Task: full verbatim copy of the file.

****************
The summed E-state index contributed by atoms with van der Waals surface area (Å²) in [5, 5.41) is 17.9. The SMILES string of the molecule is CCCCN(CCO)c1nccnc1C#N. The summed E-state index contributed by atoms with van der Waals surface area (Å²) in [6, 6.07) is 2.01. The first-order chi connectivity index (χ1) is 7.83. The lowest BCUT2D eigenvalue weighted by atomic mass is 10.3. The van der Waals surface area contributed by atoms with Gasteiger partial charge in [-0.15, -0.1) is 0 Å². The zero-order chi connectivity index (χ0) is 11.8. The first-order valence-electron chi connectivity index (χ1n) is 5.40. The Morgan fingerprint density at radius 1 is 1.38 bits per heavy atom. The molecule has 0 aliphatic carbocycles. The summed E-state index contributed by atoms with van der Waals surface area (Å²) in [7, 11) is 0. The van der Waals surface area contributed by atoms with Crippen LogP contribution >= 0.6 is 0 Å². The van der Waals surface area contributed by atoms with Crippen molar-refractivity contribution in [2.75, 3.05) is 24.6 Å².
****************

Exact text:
The summed E-state index contributed by atoms with van der Waals surface area (Å²) in [5, 5.41) is 17.9. The SMILES string of the molecule is CCCCN(CCO)c1nccnc1C#N. The summed E-state index contributed by atoms with van der Waals surface area (Å²) in [6, 6.07) is 2.01. The first-order chi connectivity index (χ1) is 7.83. The lowest BCUT2D eigenvalue weighted by atomic mass is 10.3. The van der Waals surface area contributed by atoms with Gasteiger partial charge in [-0.15, -0.1) is 0 Å². The zero-order chi connectivity index (χ0) is 11.8. The first-order valence-electron chi connectivity index (χ1n) is 5.40. The Morgan fingerprint density at radius 1 is 1.38 bits per heavy atom. The molecule has 0 aliphatic carbocycles. The summed E-state index contributed by atoms with van der Waals surface area (Å²) in [7, 11) is 0. The van der Waals surface area contributed by atoms with Crippen LogP contribution >= 0.6 is 0 Å². The van der Waals surface area contributed by atoms with Crippen molar-refractivity contribution in [2.75, 3.05) is 24.6 Å².